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PostPosted: Fri Nov 25, 2016 4:57 pm 
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Today is the 75th anniversary of the sinking of H.M.S. Barham.
I deemed it appropriate to start this thread today as it will deal with the construction of this famous battleship.

It’s been quite some time since I last made an appearance here. I moved into a new home and it’s taken more time than anticipated to establish the circumstances suitable for building models.
Although still not completely furnished, I now have a separate room devoted to my hobby which is a great improvement over the conditions that prevailed in my previous one-room-flat. With considerably more room available now it is even possible to think about 1:350 scale construction…

This time however I still hold on to 1:700 scale. Many years ago I was fortunate enough to purchase a kit of H.M.S. Barham from Waveline. At that time it was among the best resin kits in 1:700 with delicate castings. On the other hand smaller parts were made of less than pleasant white metal and (in my example) no photoetch was included. Later I decided to depict her shortly before that fateful torpedo attack, accompanied by H.M.S. Valiant and H.M.S. Griffin.
In the meantime Trumpeter’s Version of Barham became available. It was inexpensive so I bought one and made up my mind to build this instead of the Waveline kit because the deck pattern of the latter is quite irregular. At last year’s Scale Modelworld show at Telford I had a chat with Jim Baumann about my plans and he persuaded me to have a go at WEM’s Barham which (being available) he generously sent me later.

Now I’m in the enviable position of possessing all three 1:700 versions of the ship.
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In the picture below from up to down the Trumpeter, Waveline and WEM versions (the latter with Admiralty Models main turrets) are shown.
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Books and plans used for refence:
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Photoetch sets from various manufacturers including WEM, Gold Medal Models, Artist Hobby, Flyhawk, Lion Roar,Starling Models, Five Star and Rainbow many of which will only supply one or two components and brass barrels from Master, (resin parts from Admiralty Modelworks also planned tu utilize not shown):
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Prior to commencing construction I always make a plan summarizing the solutions chosen upon scrutinizing available sources. It’s an old fashioned hand drawn sequence with a text (for some strange tradition, myself being Hungarian) in English. It may look like a fool’s diary but proved extremely useful to keep myself organized and prevent me from missing anything out during the lengthy building process. This plan took me about a week to prepare (after working hours, in my free time).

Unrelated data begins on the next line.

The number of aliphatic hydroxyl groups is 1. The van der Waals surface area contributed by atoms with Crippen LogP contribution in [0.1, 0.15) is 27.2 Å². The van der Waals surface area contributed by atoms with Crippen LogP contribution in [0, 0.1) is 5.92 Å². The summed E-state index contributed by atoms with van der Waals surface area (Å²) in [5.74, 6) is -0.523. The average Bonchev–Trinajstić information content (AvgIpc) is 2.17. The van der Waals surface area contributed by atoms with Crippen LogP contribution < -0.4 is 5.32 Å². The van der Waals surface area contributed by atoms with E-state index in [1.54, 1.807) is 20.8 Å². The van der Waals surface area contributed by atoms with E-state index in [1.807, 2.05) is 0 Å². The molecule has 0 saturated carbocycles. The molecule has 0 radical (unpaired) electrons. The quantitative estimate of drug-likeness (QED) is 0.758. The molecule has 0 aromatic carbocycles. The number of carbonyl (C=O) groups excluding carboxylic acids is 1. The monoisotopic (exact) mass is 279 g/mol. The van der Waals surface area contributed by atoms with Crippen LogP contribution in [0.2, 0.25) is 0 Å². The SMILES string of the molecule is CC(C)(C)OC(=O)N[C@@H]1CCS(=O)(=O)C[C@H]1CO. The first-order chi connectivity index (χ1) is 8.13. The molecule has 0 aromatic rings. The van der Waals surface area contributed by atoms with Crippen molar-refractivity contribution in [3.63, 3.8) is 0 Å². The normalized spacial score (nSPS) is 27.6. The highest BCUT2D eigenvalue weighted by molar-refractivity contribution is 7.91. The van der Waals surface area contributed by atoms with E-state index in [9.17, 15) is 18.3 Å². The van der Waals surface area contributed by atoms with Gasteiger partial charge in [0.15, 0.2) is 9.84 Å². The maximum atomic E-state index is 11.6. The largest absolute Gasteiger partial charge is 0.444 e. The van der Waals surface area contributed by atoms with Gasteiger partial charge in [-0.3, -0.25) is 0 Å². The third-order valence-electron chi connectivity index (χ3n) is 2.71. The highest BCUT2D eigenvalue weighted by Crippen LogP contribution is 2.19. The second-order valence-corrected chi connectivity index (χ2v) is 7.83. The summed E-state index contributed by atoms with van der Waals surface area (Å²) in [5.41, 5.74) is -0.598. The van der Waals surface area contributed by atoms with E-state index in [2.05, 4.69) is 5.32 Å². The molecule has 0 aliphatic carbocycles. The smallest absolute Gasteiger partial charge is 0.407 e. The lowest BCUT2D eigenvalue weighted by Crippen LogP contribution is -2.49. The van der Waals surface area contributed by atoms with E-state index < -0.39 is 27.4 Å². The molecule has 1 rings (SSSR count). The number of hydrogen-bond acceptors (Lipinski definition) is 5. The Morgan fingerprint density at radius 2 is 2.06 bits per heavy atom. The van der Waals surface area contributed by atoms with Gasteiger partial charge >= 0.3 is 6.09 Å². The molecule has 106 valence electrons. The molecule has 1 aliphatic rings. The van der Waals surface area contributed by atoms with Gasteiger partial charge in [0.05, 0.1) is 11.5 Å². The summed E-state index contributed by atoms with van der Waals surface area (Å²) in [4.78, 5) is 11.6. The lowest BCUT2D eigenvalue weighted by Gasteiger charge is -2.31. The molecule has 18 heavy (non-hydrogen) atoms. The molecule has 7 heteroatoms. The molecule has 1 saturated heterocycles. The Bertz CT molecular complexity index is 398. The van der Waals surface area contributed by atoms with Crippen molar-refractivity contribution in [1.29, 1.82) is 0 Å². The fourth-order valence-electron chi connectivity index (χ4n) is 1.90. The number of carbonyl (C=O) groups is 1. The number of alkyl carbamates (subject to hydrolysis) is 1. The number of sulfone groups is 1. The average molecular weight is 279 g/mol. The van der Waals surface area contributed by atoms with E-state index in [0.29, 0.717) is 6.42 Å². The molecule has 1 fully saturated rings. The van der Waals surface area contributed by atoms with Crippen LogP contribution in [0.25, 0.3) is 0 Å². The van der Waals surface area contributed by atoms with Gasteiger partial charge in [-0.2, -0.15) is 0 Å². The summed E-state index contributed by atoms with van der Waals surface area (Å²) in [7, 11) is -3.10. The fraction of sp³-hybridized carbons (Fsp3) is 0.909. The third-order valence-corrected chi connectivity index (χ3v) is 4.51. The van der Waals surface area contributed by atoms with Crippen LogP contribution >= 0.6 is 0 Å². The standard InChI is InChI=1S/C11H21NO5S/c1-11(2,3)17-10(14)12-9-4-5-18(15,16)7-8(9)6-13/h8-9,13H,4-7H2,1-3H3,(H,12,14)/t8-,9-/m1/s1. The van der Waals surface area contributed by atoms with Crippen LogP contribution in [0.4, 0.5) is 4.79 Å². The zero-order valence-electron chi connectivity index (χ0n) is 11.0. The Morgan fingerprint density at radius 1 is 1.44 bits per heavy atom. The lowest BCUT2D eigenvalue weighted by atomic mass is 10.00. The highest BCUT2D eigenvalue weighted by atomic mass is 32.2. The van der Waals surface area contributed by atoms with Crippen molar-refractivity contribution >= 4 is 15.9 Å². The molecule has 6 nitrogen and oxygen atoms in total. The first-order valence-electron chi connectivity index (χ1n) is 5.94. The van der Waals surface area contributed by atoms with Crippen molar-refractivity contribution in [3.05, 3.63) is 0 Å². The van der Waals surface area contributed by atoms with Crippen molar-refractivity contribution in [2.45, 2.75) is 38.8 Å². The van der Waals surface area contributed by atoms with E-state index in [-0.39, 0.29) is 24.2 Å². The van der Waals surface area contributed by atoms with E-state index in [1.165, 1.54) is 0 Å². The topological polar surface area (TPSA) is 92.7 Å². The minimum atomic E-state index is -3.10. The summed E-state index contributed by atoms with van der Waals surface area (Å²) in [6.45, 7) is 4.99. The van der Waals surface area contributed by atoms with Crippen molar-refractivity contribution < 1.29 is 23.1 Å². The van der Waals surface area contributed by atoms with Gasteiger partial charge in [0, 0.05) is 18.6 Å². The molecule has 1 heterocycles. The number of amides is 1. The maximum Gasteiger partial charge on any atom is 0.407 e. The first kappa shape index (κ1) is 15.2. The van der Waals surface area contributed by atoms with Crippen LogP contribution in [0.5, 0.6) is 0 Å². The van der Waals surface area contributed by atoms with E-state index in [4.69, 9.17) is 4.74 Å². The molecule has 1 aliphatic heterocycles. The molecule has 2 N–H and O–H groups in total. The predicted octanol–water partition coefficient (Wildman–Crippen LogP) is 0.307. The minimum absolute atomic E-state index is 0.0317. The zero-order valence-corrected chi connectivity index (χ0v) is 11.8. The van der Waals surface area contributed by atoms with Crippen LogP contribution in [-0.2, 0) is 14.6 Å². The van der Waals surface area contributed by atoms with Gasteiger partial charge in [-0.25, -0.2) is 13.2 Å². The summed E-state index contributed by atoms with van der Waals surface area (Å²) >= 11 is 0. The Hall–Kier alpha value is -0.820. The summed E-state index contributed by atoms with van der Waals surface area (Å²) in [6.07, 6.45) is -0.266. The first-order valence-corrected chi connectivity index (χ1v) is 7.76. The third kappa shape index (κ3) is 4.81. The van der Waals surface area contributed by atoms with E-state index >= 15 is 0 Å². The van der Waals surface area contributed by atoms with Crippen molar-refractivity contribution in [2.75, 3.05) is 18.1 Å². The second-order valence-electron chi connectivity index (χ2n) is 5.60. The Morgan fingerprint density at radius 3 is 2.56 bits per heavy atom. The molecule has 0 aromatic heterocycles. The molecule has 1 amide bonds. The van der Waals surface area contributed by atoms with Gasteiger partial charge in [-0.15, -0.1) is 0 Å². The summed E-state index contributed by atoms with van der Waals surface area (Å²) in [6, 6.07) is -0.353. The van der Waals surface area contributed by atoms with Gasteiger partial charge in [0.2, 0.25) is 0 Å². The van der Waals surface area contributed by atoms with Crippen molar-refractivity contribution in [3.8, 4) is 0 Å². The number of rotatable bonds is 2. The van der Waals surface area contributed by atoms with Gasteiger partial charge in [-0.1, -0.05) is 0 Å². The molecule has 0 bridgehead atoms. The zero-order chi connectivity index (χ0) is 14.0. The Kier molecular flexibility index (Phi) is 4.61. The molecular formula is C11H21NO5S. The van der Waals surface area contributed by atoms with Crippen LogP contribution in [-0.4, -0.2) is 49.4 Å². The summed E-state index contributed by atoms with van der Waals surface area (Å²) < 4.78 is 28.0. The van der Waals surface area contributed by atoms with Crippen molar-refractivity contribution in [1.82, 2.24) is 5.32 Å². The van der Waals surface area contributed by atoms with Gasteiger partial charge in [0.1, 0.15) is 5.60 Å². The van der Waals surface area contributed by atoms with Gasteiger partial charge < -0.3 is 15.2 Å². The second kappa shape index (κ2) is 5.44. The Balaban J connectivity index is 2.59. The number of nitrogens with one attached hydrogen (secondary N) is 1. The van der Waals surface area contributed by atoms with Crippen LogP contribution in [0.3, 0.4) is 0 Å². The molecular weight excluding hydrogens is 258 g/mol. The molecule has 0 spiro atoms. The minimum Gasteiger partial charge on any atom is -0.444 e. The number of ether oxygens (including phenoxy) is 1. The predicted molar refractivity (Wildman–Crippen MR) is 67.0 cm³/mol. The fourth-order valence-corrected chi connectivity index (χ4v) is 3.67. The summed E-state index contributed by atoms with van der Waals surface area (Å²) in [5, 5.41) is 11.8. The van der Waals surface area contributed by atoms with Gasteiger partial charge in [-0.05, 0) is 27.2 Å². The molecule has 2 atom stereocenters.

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While planning the construction I relied on the superb builds of Mike McCabe, Geonsup Yoon and, most notably on the lovely 1:350 scratchbuilt work of Dino Carancini. Thank you making accessible pictures of your excellent models!
The pictures were shot by my Canon EOS 450D camera and will be reduced in size to conform the rules of this forum.

I must warn anyone interested that this is going to be a really protracted build report – the amount of my free time has not increased so I will proceed slowly this time as well.

George Pék


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PostPosted: Fri Nov 25, 2016 6:29 pm 
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Popcorn at the ready :big_grin:


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PostPosted: Fri Nov 25, 2016 7:12 pm 
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Your journal is incredible. No wonder your models are so precise. I will be watching this with great interest. I have a 1/2 built Waveline Barham on the shelf of doom. Good luck!

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PostPosted: Fri Nov 25, 2016 9:28 pm 
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Great subject. Looking forward to following this one :thumbs_up_1:

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PostPosted: Sat Nov 26, 2016 4:07 pm 
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Simon, Martin, Mike,
thank you for your interest in my work.

In fact I did the preparations and some preliminary work this spring in my old appartment but then had to wrap everything up and wait for some months to recommence the build at my new place.

The WEM kit has a large „plate” of resin cast on the underside perhaps to reinforce the hull and prevent it from warping – a phenomenon often seen in their models. This plate is supposed to be sanded off but I decided to to leave it there and sand it flush with the ship’s sides to gain extra freeboard which will allow me to position the model into rather than on the seascape.
The following pictures illustrate this process with the bulge’s fore end being sanded level with the hull.
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PostPosted: Mon Nov 28, 2016 4:31 pm 
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.... I decided to to leave it there and sand it flush with the ship’s sides to gain extra freeboard which will allow me to position the model into rather than on the seascape.....